A multi-sensory feely bag activity is perfect for the development of oral language skills and vocabulary. Your Feely Bag can be any container that will hold an object unseen, to enable discussion to arise in order to solve the mystery, thus turning something simple into a deductive-reasoning activity. Nice examples are silk (or not silk!) pillow cases, decorative cushion covers or any cloth bag or even a large shoe box which the pupils will enjoy decorating.
Using the feely bag the teacher places an object (familiar household or school object) and selects a pupil to feel the object in the bag and describe the feel, shape, size, texture etc. The pupil uses oral language to guess what they are touching. If pupils know what the object is they can use mime to convey what the object is to fellow pupils.
Pupils can take it turns to feel the unknown object in the bag and use as many descriptive words as possible to describe it. Present pupils with challenging objects/ ideas. I find objects like a ‘boil in the bag rice’ can be an interesting one that takes pupils a while to figure out!
You can write their words down in rows like a poem-small, soft, round, squishy etc.
On taking the object out of the bag different pupils can be selected to name all functions and actions that can be carried out with the object. They can describe uses, where found etc.
A variation of the above games is the negative descriptor. E.g. This cannot be a … because …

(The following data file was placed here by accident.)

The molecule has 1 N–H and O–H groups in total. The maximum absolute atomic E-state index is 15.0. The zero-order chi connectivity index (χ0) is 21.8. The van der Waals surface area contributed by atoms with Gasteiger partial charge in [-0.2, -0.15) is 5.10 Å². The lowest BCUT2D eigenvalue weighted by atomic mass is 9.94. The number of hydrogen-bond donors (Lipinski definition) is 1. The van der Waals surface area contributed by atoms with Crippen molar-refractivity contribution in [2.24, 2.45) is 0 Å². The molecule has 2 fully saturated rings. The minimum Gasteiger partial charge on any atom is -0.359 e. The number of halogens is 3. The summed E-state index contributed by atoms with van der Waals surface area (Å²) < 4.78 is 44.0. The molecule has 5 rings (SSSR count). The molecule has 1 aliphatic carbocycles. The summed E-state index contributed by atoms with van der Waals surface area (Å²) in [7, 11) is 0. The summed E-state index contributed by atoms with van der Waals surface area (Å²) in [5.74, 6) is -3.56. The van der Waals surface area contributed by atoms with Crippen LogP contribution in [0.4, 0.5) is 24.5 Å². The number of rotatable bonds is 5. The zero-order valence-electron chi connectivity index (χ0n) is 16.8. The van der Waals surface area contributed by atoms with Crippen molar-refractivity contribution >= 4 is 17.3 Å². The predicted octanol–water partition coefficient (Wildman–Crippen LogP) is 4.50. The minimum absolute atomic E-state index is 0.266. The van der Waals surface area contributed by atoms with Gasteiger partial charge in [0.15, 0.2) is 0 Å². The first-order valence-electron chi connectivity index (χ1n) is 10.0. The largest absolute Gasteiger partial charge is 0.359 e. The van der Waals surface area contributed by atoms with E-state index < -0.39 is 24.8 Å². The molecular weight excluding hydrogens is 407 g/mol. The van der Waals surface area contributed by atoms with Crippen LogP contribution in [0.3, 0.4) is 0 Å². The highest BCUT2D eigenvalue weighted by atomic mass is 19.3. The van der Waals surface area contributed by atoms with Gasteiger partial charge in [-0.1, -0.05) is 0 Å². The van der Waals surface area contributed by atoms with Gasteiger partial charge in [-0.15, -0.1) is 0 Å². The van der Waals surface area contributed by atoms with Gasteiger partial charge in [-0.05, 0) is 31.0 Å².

See post on the uses of a flip chart in the classroom. I find a flip chart very useful in this activity to be used as a prompt to help pupils when they are describing an object.
- I know one teacher who uses her feely bag in her junior classrooms as a chance to revise nursery rhymes and songs they have learned. She fills her feely bag with objects to represent the rhymes. For example a toy lamb for Mary Had a Little Lamb, a toy mouse for Hey Dickory Dickory Dock and so on.
2. You could fill your feely bag with different toys and create stories based on the toys your pupils pull from the bag. For example, if the first toy pulled out by pupil A is a tree, the story might begin…’It was dark and cold in the forest.’ The next toy pulled out might be a watch, and so the story continues…’It was dark and cold in the forest. Tom, a local huntsman, knew it was time for him to go home…’
3. Add an object to the bag that makes a sound. Turn the activity into a listening exercise. What could the object be? What object makes that sound? Discuss different options.
4. Link to maths and place 5 objects inside of varying sizes (or more for older pupils). Maybe place the bag at your ‘Challenge Table’ as an activity that the pupils could do this week…to sort the object by size only using touch, and remove them from the bag in the correct order of size…smallest to largest or largest to smallest.
5. A Mile a Minute: Use the prompt chart and talk about the object, giving as much detail as possible in a minute. Adapt the time to suit each pupil.
The beautiful thing about the feely bag is it can be used again and again, an oral language activity to suit all ages.